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Goal: 30,000 Progress: 4,341
Sponsored by: The Rainforest Site

They are as ubiquitous as they are deadly. Plastic bags are in grocery stores across the United States, helping shoppers carry their goods to car and home with ease.

But what is the real cost of a few minutes of carrying convenience?

The resources and effort that goes into producing plastic grocery bags is enormous. It's estimated that U.S. retailers spend $4 billion a year on disposable bags which in turn inflates the cost of goods. According to the Citizens' Campaign for the Environment, it takes 2.2 billion pounds of fossil fuels and 3.9 billion gallons of fresh water to produce the 100 billion plastic bags the U.S. consumes each year, the manufacturing process of which results a billion pounds of solid waste and 2.7 million tons of CO2 per year. The bags are made from crude oil and natural gas, both of which are dirty, nonrenewable energy sources.

Plastic bags harm animals on land, air, and sea. Animals often mistake them for food and upon consumption, the bags block air and/or digestive passages causing death. In fact, 267 species of marine life are negatively impacted by plastic pollution, and it's believed that every square mile of ocean has about 46,000 pieces of plastic floating in it.

Around the world, 20 countries have already implemented plastic bag legislation. In the United States, 148 cities have some form of plastic bag legislation, 5 cities have a plastic bag fee, and DC taxes plastic bags. And contrary to what the plastics industry may say, in cities and nations that have enacted plastic bag bans, there has been no proof linking the legislation to negatively impacting the grocery business.

Clearly, the benefits to regulating plastic grocery bags to the annals of history has many benefits for both people and the planet. Please urge the EPA to draft and advocate for legislation that would ban plastic grocery bags in the USA.

Sign Here






To the Secretary of the EPA:

Plastic grocery bags are destroying our ecosystem and animal life all for a few moments of convenience to carry purchases from store to home. As concerned citizens, we are writing to you to ask you to step in.

Please draft and advocate for legislation that would ban plastic grocery bags in the USA.

The resources and effort that goes into producing plastic grocery bags is enormous. It's estimated that U.S. retailers spend $4 billion a year on disposable bags which in turn inflates the cost of goods. According to the Citizens' Campaign for the Environment, it takes 2.2 billion pounds of fossil fuels and 3.9 billion gallons of fresh water to produce the 100 billion plastic bags the U.S. consumes each year, the manufacturing process of which results a billion pounds of solid waste and 2.7 million tons of CO2 per year. The bags are made from crude oil and natural gas, both of which are dirty, nonrenewable energy sources.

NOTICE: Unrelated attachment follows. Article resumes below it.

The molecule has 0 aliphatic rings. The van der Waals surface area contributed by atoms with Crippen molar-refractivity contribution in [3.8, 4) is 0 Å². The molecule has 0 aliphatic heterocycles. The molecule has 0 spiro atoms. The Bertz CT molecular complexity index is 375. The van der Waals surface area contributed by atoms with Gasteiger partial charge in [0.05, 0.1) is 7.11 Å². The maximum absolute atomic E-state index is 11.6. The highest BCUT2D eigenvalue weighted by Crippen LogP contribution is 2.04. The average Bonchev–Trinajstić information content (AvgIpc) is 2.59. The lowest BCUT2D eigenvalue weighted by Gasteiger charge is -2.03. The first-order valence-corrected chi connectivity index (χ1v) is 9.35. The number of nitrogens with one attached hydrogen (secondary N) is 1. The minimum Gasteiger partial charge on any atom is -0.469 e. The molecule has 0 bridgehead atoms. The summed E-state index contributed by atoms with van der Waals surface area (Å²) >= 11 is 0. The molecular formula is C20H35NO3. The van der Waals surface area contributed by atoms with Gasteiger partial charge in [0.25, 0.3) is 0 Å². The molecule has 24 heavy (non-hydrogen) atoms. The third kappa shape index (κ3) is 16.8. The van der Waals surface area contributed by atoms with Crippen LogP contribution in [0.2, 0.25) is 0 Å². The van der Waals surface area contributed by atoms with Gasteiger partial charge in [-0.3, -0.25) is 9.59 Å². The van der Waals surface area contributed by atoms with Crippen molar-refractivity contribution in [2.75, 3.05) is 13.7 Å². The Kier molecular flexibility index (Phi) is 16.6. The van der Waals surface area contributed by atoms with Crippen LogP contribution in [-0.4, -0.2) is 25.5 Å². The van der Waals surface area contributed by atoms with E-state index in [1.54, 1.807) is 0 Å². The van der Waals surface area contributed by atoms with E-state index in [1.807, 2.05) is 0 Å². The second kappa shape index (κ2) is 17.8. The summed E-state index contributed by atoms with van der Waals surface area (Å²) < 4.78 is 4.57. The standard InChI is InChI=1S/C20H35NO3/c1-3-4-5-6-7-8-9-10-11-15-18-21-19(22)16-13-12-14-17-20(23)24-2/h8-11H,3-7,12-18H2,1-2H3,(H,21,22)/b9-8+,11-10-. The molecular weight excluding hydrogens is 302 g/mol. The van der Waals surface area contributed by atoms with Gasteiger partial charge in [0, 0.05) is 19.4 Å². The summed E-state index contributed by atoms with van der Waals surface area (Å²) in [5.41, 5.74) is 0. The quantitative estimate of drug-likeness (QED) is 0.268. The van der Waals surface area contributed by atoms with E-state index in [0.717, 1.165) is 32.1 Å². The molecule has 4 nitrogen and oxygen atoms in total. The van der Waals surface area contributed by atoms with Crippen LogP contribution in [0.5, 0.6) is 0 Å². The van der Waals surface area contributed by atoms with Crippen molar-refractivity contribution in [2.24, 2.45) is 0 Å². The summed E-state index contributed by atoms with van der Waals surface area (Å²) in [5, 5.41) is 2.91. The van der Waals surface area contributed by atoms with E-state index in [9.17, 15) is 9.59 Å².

Plastic bags harm animals on land, air, and sea. Animals often mistake them for food and upon consumption, block air and/or digestive passages causing death. In fact, 267 species of marine life are negatively impacted by plastic pollution, and it's believed that every square mile of ocean has about 46,000 pieces of plastic floating in it.

Around the world, 20 countries have already implemented plastic bag legislation. In the United States, 148 cities have some form of plastic bag legislation, 5 cities have a plastic bag fee, and DC taxes plastic bags. And contrary to what the plastics industry may say, in cities and nations that have enacted plastic bag bans, there has been no proof linking the legislation to negatively impacting the grocery business.

Clearly, the benefits to regulating plastic grocery bags to the annals of history has many benefits for both people and the planet. Please do your part to end the dangerous ubiquity of plastic grocery bags!

Sincerely,

Petition Signatures


Jan 20, 2018 Lou McMullen
Jan 8, 2018 Joy Smiley
Jan 7, 2018 Chelsea Rivera
Jan 7, 2018 Rhoda Slanger
Jan 7, 2018 eric archambault
Jan 4, 2018 (Name not displayed)
Jan 2, 2018 Jo Ardell
Jan 2, 2018 (Name not displayed)
Dec 25, 2017 M D
Dec 20, 2017 barbara gale
Dec 19, 2017 T.J. Pitts
Dec 16, 2017 (Name not displayed)
Dec 14, 2017 Cynthia Marzett
Dec 13, 2017 Alice Calkins
Dec 12, 2017 Petra Jones
Nov 30, 2017 Margaret Kuns
Nov 30, 2017 Maria Blanchard
Nov 30, 2017 Jefferson Maples It time to find better ways its time I find another way I always cut my plastic bottle things up I realized I now must do more we have a responsibility
Nov 29, 2017 Brenda Webster
Nov 27, 2017 June Curley
Nov 25, 2017 Sofi Nordstrom
Nov 21, 2017 john pivirotto
Nov 20, 2017 patricia remollino
Nov 19, 2017 Catherine Brown
Nov 19, 2017 (Name not displayed)
Nov 19, 2017 Stacey Govito
Nov 13, 2017 susan munro
Nov 13, 2017 Erika Somlai
Nov 12, 2017 Mary Baker-Lauderdale
Nov 12, 2017 Patricia Ferguson
Nov 11, 2017 Sandra Chapman Please the whole world needs to stop the use of all plastic, go bag to paper bags, recycled paper, surely now there is enough destruction of the oceans and the world for this not to be a priority.
Nov 11, 2017 Chittaranjan Reddy
Nov 11, 2017 geri perry
Nov 11, 2017 Simona Bergman
Nov 11, 2017 Gigi Middlebrook This stuff is killing our occeans and earth.
Nov 9, 2017 Yardenah Presler
Nov 9, 2017 Linda Treuhaft
Nov 8, 2017 (Name not displayed)
Nov 8, 2017 Sherie Holomuzki
Nov 6, 2017 Margaret Fitch
Nov 4, 2017 Ann Lamarche
Nov 3, 2017 Ari Schwartz
Nov 2, 2017 Graciela Rodriguez-Sero
Nov 2, 2017 Denise Saccone
Nov 2, 2017 (Name not displayed)
Nov 1, 2017 Kandy Chewning
Oct 31, 2017 Susan Sellerd
Oct 31, 2017 Casey Kaemerer
Oct 29, 2017 Joan Christensen
Oct 29, 2017 Mark Schulman Eliminating plastic bags is a no-brainer

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